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Being An Expat: The Highs and Lows

As I sit here writing this, I can't help thinking about what's going on at home right now. It's July 4th, 2015. My family has gathered together to watch the annual parade in my hometown. My mom will have bought ice cream bars. She will have gotten out the red tablecloth, which has each one of our names delicately embroidered into it. Every time someone new comes to the house to watch the parade, they're asked to sign the tablecloth and by the next July 4th, their signature stands out, embroidered by my mom. The candy will have been thrown, the political campaigners will have shaken people's hands. My grandpa will have found some business or politician to give him a hat. I know the scenes by heart, however, I'm not there.

Don't get me wrong, I'm very happy with my life here as an expat in Dublin. And I don't for a second regret my choice to come here. That being said, being an expat isn't all fun and games–sometimes it's effing challenging. But nearly every disadvantage has it's advantages as well. Here are just a few that I've come across in my (nearly) four months of being an expat.

#1: You're A Foreigner

Downside: You're foreign–which means you have none of the built in perks that comes with being a citizen of your chosen expatriate country. And so, because of this, you inevitably have to deal with the red tape that comes along with it. I spent a total of 7.5 hours at the GNIB just to get my work authorization component to my visa. Then there's the rigmarole of getting a PPS number (like a social security number in the U.S.). Then there's a tax certificate. And you must have all 3 before you can open a bank account–as one leads to another.

Then there's the steep learning curve when you arrive. What bus do you take? What the f***is a 3-in-1? What's a kip? For me, they may speak English in Ireland, but learning the slang is like learning another language.

Upside: You're foreign. Which means you're exotic. People want to know where you came from. They want to know what it's like in America. You get questions like "Is Wal-Mart really like everyone says?" (Answer: Yes). You're automatically interesting because you come from somewhere else [that many people have never been]. You've instantly got something to chat about with that cute guy at the pub or that nice lady on the bus.

Another upside is that you can play the "dumb foreigner." You tip a waiter or waitress too much? "I didn't know we weren't supposed to tip, I'm American." "What's that officer, you can't park on the side of the road that has the double yellow line? Oh, I'm American, sorry." You get cut some more slack than you would have had you been born and raised in your chosen country.

#2: You're Away From Your Family And Friends

Downside: You're away from your family–at holidays, at tough times. Despite the wonders of the internet and the miracles that are Skype, Viber, and WhatsApp, these just don't replace a face-to-face in-person conversation. Some things, like hugs, just can't be transferred via electronic communication.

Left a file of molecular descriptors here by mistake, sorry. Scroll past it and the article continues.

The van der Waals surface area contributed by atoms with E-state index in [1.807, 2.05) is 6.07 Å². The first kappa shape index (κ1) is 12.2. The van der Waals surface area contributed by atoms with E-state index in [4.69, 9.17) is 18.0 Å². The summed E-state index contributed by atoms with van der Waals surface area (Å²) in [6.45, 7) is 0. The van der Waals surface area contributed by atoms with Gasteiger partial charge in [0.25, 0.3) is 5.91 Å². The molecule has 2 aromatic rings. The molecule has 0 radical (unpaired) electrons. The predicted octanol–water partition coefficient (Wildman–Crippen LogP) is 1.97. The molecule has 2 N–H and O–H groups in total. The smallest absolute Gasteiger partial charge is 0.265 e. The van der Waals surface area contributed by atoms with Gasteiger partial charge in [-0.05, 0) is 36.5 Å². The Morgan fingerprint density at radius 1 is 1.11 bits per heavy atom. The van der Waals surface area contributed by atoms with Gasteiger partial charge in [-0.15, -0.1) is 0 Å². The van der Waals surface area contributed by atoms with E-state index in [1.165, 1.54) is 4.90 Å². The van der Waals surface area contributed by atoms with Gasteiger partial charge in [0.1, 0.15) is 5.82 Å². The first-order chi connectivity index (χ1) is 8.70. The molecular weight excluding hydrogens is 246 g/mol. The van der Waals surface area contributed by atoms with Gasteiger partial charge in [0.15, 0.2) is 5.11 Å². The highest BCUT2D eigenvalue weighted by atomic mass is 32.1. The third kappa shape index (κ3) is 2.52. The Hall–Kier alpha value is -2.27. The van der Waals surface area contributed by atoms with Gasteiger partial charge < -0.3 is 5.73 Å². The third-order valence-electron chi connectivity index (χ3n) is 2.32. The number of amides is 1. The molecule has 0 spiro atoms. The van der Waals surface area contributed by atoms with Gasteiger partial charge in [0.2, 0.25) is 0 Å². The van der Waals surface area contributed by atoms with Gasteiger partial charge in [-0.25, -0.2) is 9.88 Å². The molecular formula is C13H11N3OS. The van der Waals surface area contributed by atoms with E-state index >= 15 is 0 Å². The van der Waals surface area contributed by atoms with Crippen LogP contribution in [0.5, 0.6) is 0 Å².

Further, you're most likely in a different time zone. The majority of times, if my friends are going to have a crisis, it's going to be in the evening–which is the middle of the night for me 3,000 miles away. So when my best friend needs to call me to rant about her jerk of a boyfriend dissing her and she needs to cry–I'm asleep and may not hear the phone ring. And vice versa–If I'm having a crisis, it's probably the middle of the day where they are. Everyone is at work–and unavailable to talk. It can make for very lonely periods.

Upside: You're away from your family–so you miss out on the majority of the drama. When you're at home, not one thing goes without you hearing about it. But being 3,000 miles away, you tend to only hear about the BIG stuff–your friends and family tend to let the little things go. And you can offer somewhat more impartial advice since you're removed from the situation–literally.

#3: You're No Longer A "Tourist"

Downside: You're no longer a tourist–so some things may lose their shine. The first time I came to Ireland, I made it a mission to visit the General Post Office (GPO), which was the center of the pivotal Easter Rising of 1916 (for more info on that, check out my post on the Easter Rising 99th Anniversary celebration). I wanted to feel the bulled holes that scarred the pillars. Now, I walk under the shade of the GPO every day on the way to work. I hardly ever think about the history behind this place. And that's sad. These famous landmarks have just become the background of my everyday life. The Ha' Penny Bridge becomes that thing you cross to get to Super Valu before it closes. The Spire becomes the best place to cross O'Connell Street. You suddenly become just another Dubliner in some tourist's photo.

Upside: You're no longer a tourist–you're a local. You become the person people stop and ask for directions. You start to know where the 747 bus stops, and the 16, and the 38A, and the 123. You're able to direct tourists to Jervis Street, and Parnell Street, and St. Stephen's Green. You no longer feel lost because you know your way around. This strange and big city becomes your home and you become a Dubliner in some tourist's photo. You're no longer just another tourist–you're home. And when you realize that, when your new city becomes as familiar as your old town, then you know you've changed, and changed for the better. And that's truly an upside that can trump all the downsides.

Cheers! And thanks for reading!

Calley


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